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  Vortigern Studies > Vortigern > The Cities of Vortigern > Old Carlisle

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The 'Cities' of Vortigern
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Old Carlisle
Robert Vermaat

old maps
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Old Carlisle

Caer Guorthegirn
Roman Fort
Good access for the disabledFree access to the monument
Nearest town: Carlisle
Nearest village: Wigton
Map reference:
NY 2546
Location of Old Carlisle by UK Streetmap

This variant version of 'Vortigern's City' is found in the extreme north of Roman Britain. The usual story, as with all the so-called Çities of Vortigern', is reported in the Historia Brittonum, by 'Nennius':

Historia Brittonum, chapter 42

Then the king assigned him that city, with all the western provinces of Britain; and departing with his wise men to the sinistral district, he arrived in the region named Gueneri, where he built a city which, according to his name, was called Cair Guorthegirn.


et arcem dedit illi cum omnibus regnis occidentalis plagae brittanniae et ipse cum magis suis ad sinistralem plagam peruenit et usque ad regionem, qua uocatur guunnessi, adfuit et urbem ibi, quae uocatur suo nomine cair guorthigirn, aedificauit.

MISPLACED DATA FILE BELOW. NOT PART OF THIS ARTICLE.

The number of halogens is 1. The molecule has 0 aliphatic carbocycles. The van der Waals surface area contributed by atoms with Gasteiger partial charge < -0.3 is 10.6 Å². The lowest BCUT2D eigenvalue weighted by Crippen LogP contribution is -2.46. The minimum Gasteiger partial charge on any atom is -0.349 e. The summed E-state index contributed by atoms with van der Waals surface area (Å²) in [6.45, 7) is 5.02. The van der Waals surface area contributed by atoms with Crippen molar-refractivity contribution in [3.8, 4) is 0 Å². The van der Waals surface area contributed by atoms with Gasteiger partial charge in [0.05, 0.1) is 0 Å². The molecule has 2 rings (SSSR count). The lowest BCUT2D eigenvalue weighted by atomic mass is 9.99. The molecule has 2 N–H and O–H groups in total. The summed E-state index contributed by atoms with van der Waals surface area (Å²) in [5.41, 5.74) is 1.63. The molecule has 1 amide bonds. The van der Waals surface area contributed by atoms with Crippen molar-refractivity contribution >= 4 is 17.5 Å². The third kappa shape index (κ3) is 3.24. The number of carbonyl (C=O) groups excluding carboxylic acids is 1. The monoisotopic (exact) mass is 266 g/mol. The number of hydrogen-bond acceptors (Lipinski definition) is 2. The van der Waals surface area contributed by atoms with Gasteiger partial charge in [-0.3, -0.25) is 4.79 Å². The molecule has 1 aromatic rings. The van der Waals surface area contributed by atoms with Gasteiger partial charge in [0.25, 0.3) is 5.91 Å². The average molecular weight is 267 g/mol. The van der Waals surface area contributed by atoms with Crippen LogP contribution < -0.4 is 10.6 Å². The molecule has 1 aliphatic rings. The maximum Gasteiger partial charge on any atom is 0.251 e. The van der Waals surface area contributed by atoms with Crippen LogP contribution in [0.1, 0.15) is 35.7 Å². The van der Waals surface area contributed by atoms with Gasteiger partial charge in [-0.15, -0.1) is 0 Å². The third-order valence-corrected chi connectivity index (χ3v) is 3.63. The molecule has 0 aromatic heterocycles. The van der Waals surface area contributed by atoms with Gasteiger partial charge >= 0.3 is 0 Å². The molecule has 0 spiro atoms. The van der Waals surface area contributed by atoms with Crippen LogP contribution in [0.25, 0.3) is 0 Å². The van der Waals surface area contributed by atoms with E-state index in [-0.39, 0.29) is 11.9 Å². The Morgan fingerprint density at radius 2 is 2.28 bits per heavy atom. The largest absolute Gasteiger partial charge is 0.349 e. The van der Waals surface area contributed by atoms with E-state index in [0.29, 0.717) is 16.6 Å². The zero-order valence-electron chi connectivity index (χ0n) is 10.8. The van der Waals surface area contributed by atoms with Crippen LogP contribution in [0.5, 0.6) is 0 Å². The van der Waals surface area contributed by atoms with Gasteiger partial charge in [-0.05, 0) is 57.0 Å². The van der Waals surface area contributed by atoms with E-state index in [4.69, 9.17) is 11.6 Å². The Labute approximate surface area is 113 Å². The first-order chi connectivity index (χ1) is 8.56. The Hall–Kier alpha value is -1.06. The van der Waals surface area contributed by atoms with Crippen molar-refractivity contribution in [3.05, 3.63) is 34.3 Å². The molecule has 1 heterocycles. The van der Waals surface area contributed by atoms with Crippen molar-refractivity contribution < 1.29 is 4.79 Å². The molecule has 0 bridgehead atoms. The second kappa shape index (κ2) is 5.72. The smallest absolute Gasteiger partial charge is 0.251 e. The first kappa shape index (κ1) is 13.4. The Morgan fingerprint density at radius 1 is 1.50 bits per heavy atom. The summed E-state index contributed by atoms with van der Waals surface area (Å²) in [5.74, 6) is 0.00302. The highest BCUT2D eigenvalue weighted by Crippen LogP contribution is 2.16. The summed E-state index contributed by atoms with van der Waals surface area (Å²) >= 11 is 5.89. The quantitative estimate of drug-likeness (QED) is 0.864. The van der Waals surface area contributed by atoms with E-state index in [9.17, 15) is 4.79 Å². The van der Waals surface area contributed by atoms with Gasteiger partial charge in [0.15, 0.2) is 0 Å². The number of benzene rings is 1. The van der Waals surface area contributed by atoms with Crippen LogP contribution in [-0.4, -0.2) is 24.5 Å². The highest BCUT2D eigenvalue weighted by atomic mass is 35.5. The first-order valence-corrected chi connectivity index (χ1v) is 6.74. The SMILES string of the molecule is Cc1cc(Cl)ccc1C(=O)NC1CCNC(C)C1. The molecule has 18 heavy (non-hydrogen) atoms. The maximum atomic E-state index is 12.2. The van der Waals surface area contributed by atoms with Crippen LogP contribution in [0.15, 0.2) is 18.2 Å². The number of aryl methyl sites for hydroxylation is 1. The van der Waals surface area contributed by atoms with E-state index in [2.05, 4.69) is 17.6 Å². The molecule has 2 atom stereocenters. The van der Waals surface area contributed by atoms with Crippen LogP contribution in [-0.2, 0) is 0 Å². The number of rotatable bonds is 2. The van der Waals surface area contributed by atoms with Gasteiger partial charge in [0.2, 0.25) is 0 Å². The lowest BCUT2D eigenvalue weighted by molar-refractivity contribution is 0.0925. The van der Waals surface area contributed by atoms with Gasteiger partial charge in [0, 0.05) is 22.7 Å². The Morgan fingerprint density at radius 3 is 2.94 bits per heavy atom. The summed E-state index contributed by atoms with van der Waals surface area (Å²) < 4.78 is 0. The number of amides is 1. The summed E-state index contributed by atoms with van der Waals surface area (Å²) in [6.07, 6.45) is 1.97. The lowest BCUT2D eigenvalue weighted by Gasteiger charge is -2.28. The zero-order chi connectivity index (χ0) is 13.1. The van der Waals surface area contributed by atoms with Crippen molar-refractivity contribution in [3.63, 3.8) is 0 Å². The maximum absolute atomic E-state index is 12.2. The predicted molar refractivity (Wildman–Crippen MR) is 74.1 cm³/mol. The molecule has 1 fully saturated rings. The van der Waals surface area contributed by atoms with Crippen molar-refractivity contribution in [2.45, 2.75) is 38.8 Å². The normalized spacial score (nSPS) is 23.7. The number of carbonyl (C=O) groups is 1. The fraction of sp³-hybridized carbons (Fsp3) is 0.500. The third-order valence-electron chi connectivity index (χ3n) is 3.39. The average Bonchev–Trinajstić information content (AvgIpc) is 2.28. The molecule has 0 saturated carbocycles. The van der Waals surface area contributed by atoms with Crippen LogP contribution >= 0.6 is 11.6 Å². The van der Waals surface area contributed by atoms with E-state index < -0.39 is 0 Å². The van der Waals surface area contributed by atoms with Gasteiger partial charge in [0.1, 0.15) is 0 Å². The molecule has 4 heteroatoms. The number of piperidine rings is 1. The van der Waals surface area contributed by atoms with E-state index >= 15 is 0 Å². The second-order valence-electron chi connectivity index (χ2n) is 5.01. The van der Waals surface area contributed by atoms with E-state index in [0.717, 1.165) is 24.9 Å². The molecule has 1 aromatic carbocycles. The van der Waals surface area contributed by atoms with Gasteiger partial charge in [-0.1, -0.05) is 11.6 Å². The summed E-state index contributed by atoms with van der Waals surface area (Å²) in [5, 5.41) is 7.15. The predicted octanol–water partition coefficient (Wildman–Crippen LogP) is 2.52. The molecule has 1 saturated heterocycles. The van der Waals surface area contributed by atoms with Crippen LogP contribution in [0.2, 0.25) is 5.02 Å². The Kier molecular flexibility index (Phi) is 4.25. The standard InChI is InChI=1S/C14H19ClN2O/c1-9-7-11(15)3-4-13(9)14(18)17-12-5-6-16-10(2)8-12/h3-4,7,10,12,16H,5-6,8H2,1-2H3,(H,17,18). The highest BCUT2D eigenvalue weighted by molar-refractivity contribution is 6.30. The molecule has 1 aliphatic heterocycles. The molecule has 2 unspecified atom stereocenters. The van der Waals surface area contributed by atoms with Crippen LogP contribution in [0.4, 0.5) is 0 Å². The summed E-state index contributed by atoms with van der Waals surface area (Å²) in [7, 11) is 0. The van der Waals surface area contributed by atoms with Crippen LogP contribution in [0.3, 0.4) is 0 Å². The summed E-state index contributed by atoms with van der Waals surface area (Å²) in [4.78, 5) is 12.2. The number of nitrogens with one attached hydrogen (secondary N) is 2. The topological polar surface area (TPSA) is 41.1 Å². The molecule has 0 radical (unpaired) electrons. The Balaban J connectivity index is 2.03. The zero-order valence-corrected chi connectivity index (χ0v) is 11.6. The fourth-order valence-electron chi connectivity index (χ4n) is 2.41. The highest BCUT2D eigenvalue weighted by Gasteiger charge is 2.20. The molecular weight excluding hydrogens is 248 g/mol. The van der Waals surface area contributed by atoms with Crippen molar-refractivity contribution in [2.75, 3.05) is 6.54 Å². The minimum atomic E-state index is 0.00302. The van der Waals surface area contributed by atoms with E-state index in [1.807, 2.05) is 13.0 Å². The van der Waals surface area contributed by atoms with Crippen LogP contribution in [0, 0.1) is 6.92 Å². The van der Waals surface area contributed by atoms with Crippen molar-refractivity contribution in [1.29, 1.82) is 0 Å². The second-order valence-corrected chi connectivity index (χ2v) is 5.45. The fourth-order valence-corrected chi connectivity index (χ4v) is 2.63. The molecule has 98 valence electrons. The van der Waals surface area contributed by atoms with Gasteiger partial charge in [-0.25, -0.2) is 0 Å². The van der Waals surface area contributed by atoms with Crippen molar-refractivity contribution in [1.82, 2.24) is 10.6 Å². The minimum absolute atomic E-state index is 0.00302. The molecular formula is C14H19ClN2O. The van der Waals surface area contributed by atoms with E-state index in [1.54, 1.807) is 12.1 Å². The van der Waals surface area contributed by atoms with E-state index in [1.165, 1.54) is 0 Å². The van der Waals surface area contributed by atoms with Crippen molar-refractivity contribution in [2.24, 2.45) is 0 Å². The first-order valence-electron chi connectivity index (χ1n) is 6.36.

This regio Guunessi is usually identified with the Lleyn peinsula in north Wales, no doubt to explain the dealings of Vortigern in the Lleyn peninsula (Nant Gwrtheyrn). However, at least some commentators took it to mean 'the north of Britain'.

An interpolation in chapter 42 in the 'Cambridge group' of the Historia Brittonum (CCCC 139 folio 75r) tells us a different location. Here, in the lower margin beneath the left-hand column, an unknown scribe around 1200 commented on the regio Guunessi: "He (i.e. Vortigern) then built

.. Guasmoric across Carlisle, a city which in English is Palmecastre.

.. Guasmoric iuxta Lugubaliam idi edificauit urbem [scilicet] que anglice Palmecastre dicitur.

This was of course completely different from the Lleyn peninsula in Gwynedd, where this regio is usually situated. Lugubaliam is of course the Roman Luguvallium, which is modern Carlisle. Palmecastre is the name of an inclosure in the parish of Westward, containing an area of 150 acres, within which a Roman station was situated. The place is indeed iuxta [across] Luguvallium. In fact, the modern name is Old Carlisle, and lies one mile south of Wigton, on the Roman road from Carlisle to Cockermouth.

Map of Old CarlisleThe Roman Fort